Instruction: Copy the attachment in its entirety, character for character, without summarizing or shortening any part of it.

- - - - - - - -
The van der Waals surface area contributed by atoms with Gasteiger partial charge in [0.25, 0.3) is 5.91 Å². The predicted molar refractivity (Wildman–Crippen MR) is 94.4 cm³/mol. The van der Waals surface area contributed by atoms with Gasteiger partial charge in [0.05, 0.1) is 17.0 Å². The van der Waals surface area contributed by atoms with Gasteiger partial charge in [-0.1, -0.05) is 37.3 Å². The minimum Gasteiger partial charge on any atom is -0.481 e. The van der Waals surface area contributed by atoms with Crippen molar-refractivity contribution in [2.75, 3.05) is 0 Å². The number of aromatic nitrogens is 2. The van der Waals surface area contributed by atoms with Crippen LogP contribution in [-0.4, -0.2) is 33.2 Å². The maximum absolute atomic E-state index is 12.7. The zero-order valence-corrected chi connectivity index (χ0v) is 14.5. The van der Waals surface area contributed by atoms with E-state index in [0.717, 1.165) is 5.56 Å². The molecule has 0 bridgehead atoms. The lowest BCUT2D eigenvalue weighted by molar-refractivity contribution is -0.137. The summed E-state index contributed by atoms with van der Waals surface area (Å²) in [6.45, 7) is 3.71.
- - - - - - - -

The van der Waals surface area contributed by atoms with Gasteiger partial charge in [0.25, 0.3) is 5.91 Å². The predicted molar refractivity (Wildman–Crippen MR) is 94.4 cm³/mol. The van der Waals surface area contributed by atoms with Gasteiger partial charge in [0.05, 0.1) is 17.0 Å². The van der Waals surface area contributed by atoms with Gasteiger partial charge in [-0.1, -0.05) is 37.3 Å². The minimum Gasteiger partial charge on any atom is -0.481 e. The van der Waals surface area contributed by atoms with Crippen molar-refractivity contribution in [2.75, 3.05) is 0 Å². The number of aromatic nitrogens is 2. The van der Waals surface area contributed by atoms with Crippen LogP contribution in [-0.4, -0.2) is 33.2 Å². The maximum absolute atomic E-state index is 12.7. The zero-order valence-corrected chi connectivity index (χ0v) is 14.5. The van der Waals surface area contributed by atoms with E-state index in [0.717, 1.165) is 5.56 Å². The molecule has 0 bridgehead atoms. The lowest BCUT2D eigenvalue weighted by molar-refractivity contribution is -0.137. The summed E-state index contributed by atoms with van der Waals surface area (Å²) in [6.45, 7) is 3.71.